Mayhall Fondren Blaize

Business litigation looms as a byproduct of new Pokemon craze

A new smartphone game uses virtual reality by taking players out into the real world to look for virtual objects to input with the onscreen competition. The game of "Pokemon Go" is tremendously popular right now, including in Louisiana, but it may also be a significant source of business litigation as it tries to function in the business world. Some businesses have embraced the game and are running various promotions to take advantage of its popularity.

For example, McDonald's is partnering with the game's creator, Niantic, to turn certain McDonald's locations in some countries into Pokemon gyms, where people may go to engage in virtual battles. There are a growing number of other promotions that use the game as a hub to draw customers into virtual activities. However, there are some evident complications that may spur litigation alongside the owner's growing business returns.

First, many of the businesses are inappropriate places for children. Because children play the game, any hub of promotional activity may bring children to the location. This increases the prospect of personal injury to the children, which will inevitably bring lawsuits against the business for compensation of injuries suffered.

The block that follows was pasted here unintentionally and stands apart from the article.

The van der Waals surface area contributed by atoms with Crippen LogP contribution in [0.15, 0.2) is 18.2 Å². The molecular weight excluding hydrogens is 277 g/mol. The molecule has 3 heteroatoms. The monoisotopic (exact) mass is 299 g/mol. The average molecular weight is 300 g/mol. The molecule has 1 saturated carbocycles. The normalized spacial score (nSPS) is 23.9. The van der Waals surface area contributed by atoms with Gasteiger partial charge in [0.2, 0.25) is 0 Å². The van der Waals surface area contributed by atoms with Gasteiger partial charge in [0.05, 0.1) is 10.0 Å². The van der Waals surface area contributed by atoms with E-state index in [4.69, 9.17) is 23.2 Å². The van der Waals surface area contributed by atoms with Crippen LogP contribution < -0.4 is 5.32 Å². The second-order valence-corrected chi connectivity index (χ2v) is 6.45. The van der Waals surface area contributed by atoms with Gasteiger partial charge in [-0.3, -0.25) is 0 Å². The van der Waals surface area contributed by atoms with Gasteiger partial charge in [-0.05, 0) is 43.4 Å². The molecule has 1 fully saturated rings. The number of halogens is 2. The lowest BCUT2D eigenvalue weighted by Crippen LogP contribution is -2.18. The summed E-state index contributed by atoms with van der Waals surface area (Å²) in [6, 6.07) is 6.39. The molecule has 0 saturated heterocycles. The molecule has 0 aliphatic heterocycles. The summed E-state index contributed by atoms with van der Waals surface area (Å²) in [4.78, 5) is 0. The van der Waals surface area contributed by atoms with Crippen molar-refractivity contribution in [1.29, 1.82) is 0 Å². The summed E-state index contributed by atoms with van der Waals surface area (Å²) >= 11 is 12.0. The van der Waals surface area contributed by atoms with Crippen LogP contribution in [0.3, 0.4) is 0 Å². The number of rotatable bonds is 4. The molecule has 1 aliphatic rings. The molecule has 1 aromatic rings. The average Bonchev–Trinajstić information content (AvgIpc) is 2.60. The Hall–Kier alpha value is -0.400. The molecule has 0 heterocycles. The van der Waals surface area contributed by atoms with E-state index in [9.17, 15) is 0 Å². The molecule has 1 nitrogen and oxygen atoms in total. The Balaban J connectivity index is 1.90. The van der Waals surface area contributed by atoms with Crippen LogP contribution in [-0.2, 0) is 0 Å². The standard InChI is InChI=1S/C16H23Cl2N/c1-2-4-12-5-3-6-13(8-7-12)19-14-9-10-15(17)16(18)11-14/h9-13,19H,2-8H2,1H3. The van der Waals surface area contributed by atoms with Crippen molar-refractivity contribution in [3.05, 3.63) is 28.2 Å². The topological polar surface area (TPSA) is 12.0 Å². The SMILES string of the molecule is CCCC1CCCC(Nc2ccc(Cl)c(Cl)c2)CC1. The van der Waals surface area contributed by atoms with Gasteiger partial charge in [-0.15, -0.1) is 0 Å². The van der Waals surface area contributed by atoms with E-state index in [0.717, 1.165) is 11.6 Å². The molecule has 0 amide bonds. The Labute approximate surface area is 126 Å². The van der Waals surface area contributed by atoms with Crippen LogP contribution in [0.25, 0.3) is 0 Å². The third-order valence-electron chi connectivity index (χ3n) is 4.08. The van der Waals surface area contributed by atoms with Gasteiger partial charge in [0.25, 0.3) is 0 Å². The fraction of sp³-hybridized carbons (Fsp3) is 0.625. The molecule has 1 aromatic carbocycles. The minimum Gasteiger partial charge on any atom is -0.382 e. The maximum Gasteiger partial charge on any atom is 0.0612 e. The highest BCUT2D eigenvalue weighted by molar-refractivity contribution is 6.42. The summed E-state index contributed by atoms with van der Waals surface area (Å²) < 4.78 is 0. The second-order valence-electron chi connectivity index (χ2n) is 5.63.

Another potential problem is interference with the Niantic intellectual property holdings. All of the characters and icons are considered intellectual property of Niantic, but the company does publish a warning telling users not to use its property for commercial purposes. Business owners should avoid complications by not using the Niantic figures in an excessive or legally indefensible manner.

Companies in Louisiana and elsewhere should also not make promotions that appear to be supported by a partnership or some arrangement with Niantic, and should avoid making it appear that the company is an official location for the game. In trademark law, there is a concept called "nominative fair use" which allows using the other entity's trademark when it is necessary to send a legal message about one's business. A business that has a serious concern in these respects will do best by consulting with a business litigation attorney to determine the parameters of what can be done.

Source: richmond.com, "Leading-Edge Law: Issues when using 'Pokemon Go' to promote business", John Farmer, July 24, 2016

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